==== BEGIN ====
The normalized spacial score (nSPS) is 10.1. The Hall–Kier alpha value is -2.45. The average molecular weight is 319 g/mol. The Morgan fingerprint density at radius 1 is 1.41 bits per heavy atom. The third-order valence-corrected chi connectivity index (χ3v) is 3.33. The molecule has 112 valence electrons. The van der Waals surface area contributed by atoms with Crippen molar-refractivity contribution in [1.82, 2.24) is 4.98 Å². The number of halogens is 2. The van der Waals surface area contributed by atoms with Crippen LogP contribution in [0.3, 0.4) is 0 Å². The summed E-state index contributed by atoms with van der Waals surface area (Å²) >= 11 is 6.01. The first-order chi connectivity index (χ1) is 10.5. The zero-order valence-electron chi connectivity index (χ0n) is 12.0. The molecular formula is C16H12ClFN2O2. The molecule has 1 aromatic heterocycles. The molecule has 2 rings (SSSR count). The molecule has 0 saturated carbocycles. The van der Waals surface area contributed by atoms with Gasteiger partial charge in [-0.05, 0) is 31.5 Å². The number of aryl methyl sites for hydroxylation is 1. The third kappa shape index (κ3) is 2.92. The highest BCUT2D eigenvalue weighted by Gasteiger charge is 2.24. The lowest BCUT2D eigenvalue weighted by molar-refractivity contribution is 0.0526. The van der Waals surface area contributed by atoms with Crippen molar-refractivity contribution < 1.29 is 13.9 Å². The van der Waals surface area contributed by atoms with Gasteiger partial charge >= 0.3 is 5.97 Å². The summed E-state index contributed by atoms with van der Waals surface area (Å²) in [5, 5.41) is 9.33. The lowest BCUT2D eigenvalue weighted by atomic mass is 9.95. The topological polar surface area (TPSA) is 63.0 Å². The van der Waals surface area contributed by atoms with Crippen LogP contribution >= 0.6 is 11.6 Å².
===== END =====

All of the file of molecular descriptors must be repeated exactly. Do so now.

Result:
The normalized spacial score (nSPS) is 10.1. The Hall–Kier alpha value is -2.45. The average molecular weight is 319 g/mol. The Morgan fingerprint density at radius 1 is 1.41 bits per heavy atom. The third-order valence-corrected chi connectivity index (χ3v) is 3.33. The molecule has 112 valence electrons. The van der Waals surface area contributed by atoms with Crippen molar-refractivity contribution in [1.82, 2.24) is 4.98 Å². The number of halogens is 2. The van der Waals surface area contributed by atoms with Crippen LogP contribution in [0.3, 0.4) is 0 Å². The summed E-state index contributed by atoms with van der Waals surface area (Å²) >= 11 is 6.01. The first-order chi connectivity index (χ1) is 10.5. The zero-order valence-electron chi connectivity index (χ0n) is 12.0. The molecular formula is C16H12ClFN2O2. The molecule has 1 aromatic heterocycles. The molecule has 2 rings (SSSR count). The molecule has 0 saturated carbocycles. The van der Waals surface area contributed by atoms with Gasteiger partial charge in [-0.05, 0) is 31.5 Å². The number of aryl methyl sites for hydroxylation is 1. The third kappa shape index (κ3) is 2.92. The highest BCUT2D eigenvalue weighted by Gasteiger charge is 2.24. The lowest BCUT2D eigenvalue weighted by molar-refractivity contribution is 0.0526. The van der Waals surface area contributed by atoms with Crippen molar-refractivity contribution < 1.29 is 13.9 Å². The van der Waals surface area contributed by atoms with Gasteiger partial charge >= 0.3 is 5.97 Å². The summed E-state index contributed by atoms with van der Waals surface area (Å²) in [5, 5.41) is 9.33. The lowest BCUT2D eigenvalue weighted by atomic mass is 9.95. The topological polar surface area (TPSA) is 63.0 Å². The van der Waals surface area contributed by atoms with Crippen LogP contribution >= 0.6 is 11.6 Å².